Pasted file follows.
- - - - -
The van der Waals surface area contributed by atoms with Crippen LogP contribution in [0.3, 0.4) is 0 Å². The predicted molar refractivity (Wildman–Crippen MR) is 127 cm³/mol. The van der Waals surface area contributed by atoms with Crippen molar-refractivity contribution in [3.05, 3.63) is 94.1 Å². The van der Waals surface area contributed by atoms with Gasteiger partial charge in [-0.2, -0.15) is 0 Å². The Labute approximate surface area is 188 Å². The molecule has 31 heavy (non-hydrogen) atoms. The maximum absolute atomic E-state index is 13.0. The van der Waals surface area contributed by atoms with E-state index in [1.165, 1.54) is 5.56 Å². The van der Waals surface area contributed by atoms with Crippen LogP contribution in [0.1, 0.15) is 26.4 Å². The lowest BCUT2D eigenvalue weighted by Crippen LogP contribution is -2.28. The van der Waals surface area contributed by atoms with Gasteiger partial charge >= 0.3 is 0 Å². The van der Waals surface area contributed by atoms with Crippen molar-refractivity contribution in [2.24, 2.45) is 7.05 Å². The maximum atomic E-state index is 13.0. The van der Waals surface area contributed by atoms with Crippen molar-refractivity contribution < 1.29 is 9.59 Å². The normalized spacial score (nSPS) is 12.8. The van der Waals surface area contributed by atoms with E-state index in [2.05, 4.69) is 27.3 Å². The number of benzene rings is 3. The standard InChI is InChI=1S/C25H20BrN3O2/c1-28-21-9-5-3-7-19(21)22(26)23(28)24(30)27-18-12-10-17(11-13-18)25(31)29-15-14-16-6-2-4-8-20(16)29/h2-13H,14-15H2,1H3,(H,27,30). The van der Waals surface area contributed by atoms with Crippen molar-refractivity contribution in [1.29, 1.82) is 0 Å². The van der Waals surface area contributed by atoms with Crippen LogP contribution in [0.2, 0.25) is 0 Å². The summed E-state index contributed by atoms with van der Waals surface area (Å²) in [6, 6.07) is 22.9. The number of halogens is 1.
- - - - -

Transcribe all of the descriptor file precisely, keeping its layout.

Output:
The van der Waals surface area contributed by atoms with Crippen LogP contribution in [0.3, 0.4) is 0 Å². The predicted molar refractivity (Wildman–Crippen MR) is 127 cm³/mol. The van der Waals surface area contributed by atoms with Crippen molar-refractivity contribution in [3.05, 3.63) is 94.1 Å². The van der Waals surface area contributed by atoms with Gasteiger partial charge in [-0.2, -0.15) is 0 Å². The Labute approximate surface area is 188 Å². The molecule has 31 heavy (non-hydrogen) atoms. The maximum absolute atomic E-state index is 13.0. The van der Waals surface area contributed by atoms with E-state index in [1.165, 1.54) is 5.56 Å². The van der Waals surface area contributed by atoms with Crippen LogP contribution in [0.1, 0.15) is 26.4 Å². The lowest BCUT2D eigenvalue weighted by Crippen LogP contribution is -2.28. The van der Waals surface area contributed by atoms with Gasteiger partial charge >= 0.3 is 0 Å². The van der Waals surface area contributed by atoms with Crippen molar-refractivity contribution in [2.24, 2.45) is 7.05 Å². The maximum atomic E-state index is 13.0. The van der Waals surface area contributed by atoms with Crippen molar-refractivity contribution < 1.29 is 9.59 Å². The normalized spacial score (nSPS) is 12.8. The van der Waals surface area contributed by atoms with E-state index in [2.05, 4.69) is 27.3 Å². The number of benzene rings is 3. The standard InChI is InChI=1S/C25H20BrN3O2/c1-28-21-9-5-3-7-19(21)22(26)23(28)24(30)27-18-12-10-17(11-13-18)25(31)29-15-14-16-6-2-4-8-20(16)29/h2-13H,14-15H2,1H3,(H,27,30). The van der Waals surface area contributed by atoms with Crippen molar-refractivity contribution in [1.29, 1.82) is 0 Å². The van der Waals surface area contributed by atoms with Crippen LogP contribution in [0.2, 0.25) is 0 Å². The summed E-state index contributed by atoms with van der Waals surface area (Å²) in [6, 6.07) is 22.9. The number of halogens is 1.